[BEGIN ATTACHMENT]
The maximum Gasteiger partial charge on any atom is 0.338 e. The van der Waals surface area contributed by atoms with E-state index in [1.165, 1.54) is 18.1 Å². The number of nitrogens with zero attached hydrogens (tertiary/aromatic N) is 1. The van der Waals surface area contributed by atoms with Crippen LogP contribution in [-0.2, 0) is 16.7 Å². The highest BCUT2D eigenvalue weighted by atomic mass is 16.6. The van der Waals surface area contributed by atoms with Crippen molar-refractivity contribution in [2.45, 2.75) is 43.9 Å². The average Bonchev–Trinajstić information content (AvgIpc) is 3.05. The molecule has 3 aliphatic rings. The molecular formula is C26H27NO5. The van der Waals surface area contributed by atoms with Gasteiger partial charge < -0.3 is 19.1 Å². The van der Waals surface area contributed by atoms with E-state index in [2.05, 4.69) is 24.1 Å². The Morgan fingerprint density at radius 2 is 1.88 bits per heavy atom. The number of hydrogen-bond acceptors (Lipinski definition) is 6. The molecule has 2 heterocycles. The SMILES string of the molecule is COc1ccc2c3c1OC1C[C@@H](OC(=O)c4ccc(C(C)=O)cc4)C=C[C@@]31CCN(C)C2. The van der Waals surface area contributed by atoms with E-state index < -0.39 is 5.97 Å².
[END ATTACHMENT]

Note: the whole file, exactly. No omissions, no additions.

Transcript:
The maximum Gasteiger partial charge on any atom is 0.338 e. The van der Waals surface area contributed by atoms with E-state index in [1.165, 1.54) is 18.1 Å². The number of nitrogens with zero attached hydrogens (tertiary/aromatic N) is 1. The van der Waals surface area contributed by atoms with Crippen LogP contribution in [-0.2, 0) is 16.7 Å². The highest BCUT2D eigenvalue weighted by atomic mass is 16.6. The van der Waals surface area contributed by atoms with Crippen molar-refractivity contribution in [2.45, 2.75) is 43.9 Å². The average Bonchev–Trinajstić information content (AvgIpc) is 3.05. The molecule has 3 aliphatic rings. The molecular formula is C26H27NO5. The van der Waals surface area contributed by atoms with Gasteiger partial charge < -0.3 is 19.1 Å². The van der Waals surface area contributed by atoms with E-state index in [2.05, 4.69) is 24.1 Å². The Morgan fingerprint density at radius 2 is 1.88 bits per heavy atom. The number of hydrogen-bond acceptors (Lipinski definition) is 6. The molecule has 2 heterocycles. The SMILES string of the molecule is COc1ccc2c3c1OC1C[C@@H](OC(=O)c4ccc(C(C)=O)cc4)C=C[C@@]31CCN(C)C2. The van der Waals surface area contributed by atoms with E-state index < -0.39 is 5.97 Å².